Bookings podcast bringing new life to bookstore

Photo: Kheira Morellon
Photo: Kheira Morellon

The King’s bookstore podcast Bookings isn’t just bringing friendly, bookish conversations to King’s: the show is also bringing awareness to the bookstore’s existence, while boosting sales in the process.
The bookstore has been at King’s 11 years, but according to manager Paul MacKay, many Haligonians still don’t know it exists. And unlike most university bookstores, the King’s bookstore is independent, making it more like Halifax bookstores Bookmark and Woozles than the Dalhousie bookstore.
Since launching Bookings, they’ve been able to build better connections with authors and publishers, which in turn help to incorporate the store into Halifax’s literary community. Authors that appear on the show have asked the bookstore to sell at their book launches and events, like the launch for Lezlie Lowe’s book No Place to Go at the Halifax Art Bar. MacKay says that publishers doing book launches in Halifax usually think of Bookmark before them when it comes to events, but the podcast is helping to change that.
The show, which started in March and has eight episodes to date, features MacKay and Jesse Hiltz, a member of the bookstore’s board, chatting with an author about their work. So far, the show has about 1,000 downloads, and people everywhere from Canada to Germany have been tuning in.
After the podcast began, MacKay saw sales go up. Since they created what MacKay dubbed the “podcast shelf”, those books have sold more copies than they ever did. It’s helped to sell both new titles and older ones that have slipped out of the public eye, like Laura Penny’s Your Call is Important to Us: The Truth about Bullshit, which was originally published in 2006. Penny was the show’s first guest.
While the podcast brings more recognition—and therefore more sales—to bestselling authors from Nova Scotia, MacKay and Hiltz are clear that it’s not just for Nova Scotians. Most of the authors that they’ve had on the show—the majority of whom are from Nova Scotia—have been national bestsellers, and almost none of their books focus on Halifax.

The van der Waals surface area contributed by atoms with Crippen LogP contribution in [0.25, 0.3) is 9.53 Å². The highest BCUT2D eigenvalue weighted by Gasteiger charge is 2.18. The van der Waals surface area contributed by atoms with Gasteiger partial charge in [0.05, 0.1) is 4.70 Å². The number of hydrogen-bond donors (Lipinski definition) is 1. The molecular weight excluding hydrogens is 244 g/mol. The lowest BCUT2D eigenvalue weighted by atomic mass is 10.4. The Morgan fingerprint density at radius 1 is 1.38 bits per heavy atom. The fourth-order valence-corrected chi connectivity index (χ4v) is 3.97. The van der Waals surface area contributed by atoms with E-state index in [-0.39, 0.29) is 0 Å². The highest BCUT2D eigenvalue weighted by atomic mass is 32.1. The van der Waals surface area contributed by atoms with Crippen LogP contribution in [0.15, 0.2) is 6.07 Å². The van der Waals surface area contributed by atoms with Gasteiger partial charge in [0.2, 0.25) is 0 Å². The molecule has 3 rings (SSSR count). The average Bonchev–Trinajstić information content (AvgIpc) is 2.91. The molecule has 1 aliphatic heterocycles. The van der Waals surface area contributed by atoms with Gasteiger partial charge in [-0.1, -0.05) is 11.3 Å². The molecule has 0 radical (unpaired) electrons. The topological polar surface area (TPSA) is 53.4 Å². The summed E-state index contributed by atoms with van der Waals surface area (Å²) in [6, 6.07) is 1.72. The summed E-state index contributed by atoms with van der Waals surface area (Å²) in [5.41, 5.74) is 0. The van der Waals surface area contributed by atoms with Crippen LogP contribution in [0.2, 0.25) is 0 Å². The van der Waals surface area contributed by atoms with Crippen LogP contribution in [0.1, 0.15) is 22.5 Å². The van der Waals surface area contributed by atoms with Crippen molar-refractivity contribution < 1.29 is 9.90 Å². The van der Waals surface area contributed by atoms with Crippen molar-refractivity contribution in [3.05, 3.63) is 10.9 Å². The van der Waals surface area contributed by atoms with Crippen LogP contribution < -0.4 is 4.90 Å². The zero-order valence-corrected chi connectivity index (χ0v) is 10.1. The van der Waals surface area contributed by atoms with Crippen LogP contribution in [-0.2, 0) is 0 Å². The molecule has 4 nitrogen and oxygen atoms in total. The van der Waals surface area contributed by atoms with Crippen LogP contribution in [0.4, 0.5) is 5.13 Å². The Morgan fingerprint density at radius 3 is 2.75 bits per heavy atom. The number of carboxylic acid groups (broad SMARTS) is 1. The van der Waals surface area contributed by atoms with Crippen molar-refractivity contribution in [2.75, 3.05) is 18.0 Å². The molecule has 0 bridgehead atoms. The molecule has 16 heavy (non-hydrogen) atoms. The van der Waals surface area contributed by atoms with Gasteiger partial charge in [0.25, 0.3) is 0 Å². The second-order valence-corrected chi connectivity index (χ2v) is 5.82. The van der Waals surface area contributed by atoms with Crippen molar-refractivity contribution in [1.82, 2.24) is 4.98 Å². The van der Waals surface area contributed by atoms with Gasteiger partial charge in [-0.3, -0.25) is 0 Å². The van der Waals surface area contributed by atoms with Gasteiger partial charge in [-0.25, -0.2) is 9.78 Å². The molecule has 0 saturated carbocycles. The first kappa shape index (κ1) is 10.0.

“One of the things that we’re trying to do is show that the talent in Halifax is actually national and international talent,” says Hiltz. Halifax, according to Hiltz, has an “inferiority complex.”
“If anything comes from Nova Scotia, or Halifax, it’s always billed as Canlit—which is fine—or local, which I think is not fine.” (Canlit is an abbreviation for Canadian literature.)
As soon as you say local interest, people assume the focus is going to be on lighthouses and Maud Lewis, says MacKay.
Bookings is a collaboration between MacKay, Hiltz and King’s’ radio technician Mark Pineo. The idea came about after conversations between Pineo and Hiltz about doing a science fiction podcast. Pineo had also spoken to MacKay about working on a podcast—and so, as Hiltz says, “the power of three combined.”
Their biggest struggle at the beginning was figuring out what to call the show, with the name Bookings being a throwaway idea they later went back to. It’s meant to be a pun, if perhaps a too-subtle one: Book…Kings.
Neither MacKay nor Hiltz had radio experience before starting the show (they credit Pineo for helping with a lot of the technical stuff) and they don’t run the show the way a journalist might.
“We do the taboo thing of circulating our interview questions to our interviewee before we do the interview, because we’re not Anna Maria Tremonti,” says Hiltz.
“Not yet,” replies MacKay jokingly.
Bookings can be found on iTunes, Soundcloud and Google Play.

Leave a Reply